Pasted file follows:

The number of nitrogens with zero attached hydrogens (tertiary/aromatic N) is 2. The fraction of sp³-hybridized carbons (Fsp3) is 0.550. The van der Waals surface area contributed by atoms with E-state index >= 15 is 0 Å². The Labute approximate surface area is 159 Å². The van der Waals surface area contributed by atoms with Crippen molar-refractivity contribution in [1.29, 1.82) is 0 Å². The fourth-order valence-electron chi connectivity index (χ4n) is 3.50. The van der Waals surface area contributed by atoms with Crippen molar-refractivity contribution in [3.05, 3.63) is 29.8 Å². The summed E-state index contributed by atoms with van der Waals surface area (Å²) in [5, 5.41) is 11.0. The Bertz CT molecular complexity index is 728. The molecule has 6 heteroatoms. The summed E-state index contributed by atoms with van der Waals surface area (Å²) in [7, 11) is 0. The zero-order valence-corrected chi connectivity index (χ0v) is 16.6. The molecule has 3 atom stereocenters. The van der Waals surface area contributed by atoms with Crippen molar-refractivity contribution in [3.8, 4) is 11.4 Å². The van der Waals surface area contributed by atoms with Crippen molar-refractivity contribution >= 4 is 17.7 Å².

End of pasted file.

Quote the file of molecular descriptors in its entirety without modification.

The number of nitrogens with zero attached hydrogens (tertiary/aromatic N) is 2. The fraction of sp³-hybridized carbons (Fsp3) is 0.550. The van der Waals surface area contributed by atoms with E-state index >= 15 is 0 Å². The Labute approximate surface area is 159 Å². The van der Waals surface area contributed by atoms with Crippen molar-refractivity contribution in [1.29, 1.82) is 0 Å². The fourth-order valence-electron chi connectivity index (χ4n) is 3.50. The van der Waals surface area contributed by atoms with Crippen molar-refractivity contribution in [3.05, 3.63) is 29.8 Å². The summed E-state index contributed by atoms with van der Waals surface area (Å²) in [5, 5.41) is 11.0. The Bertz CT molecular complexity index is 728. The molecule has 6 heteroatoms. The summed E-state index contributed by atoms with van der Waals surface area (Å²) in [7, 11) is 0. The zero-order valence-corrected chi connectivity index (χ0v) is 16.6. The molecule has 3 atom stereocenters. The van der Waals surface area contributed by atoms with Crippen molar-refractivity contribution in [3.8, 4) is 11.4 Å². The van der Waals surface area contributed by atoms with Crippen molar-refractivity contribution >= 4 is 17.7 Å².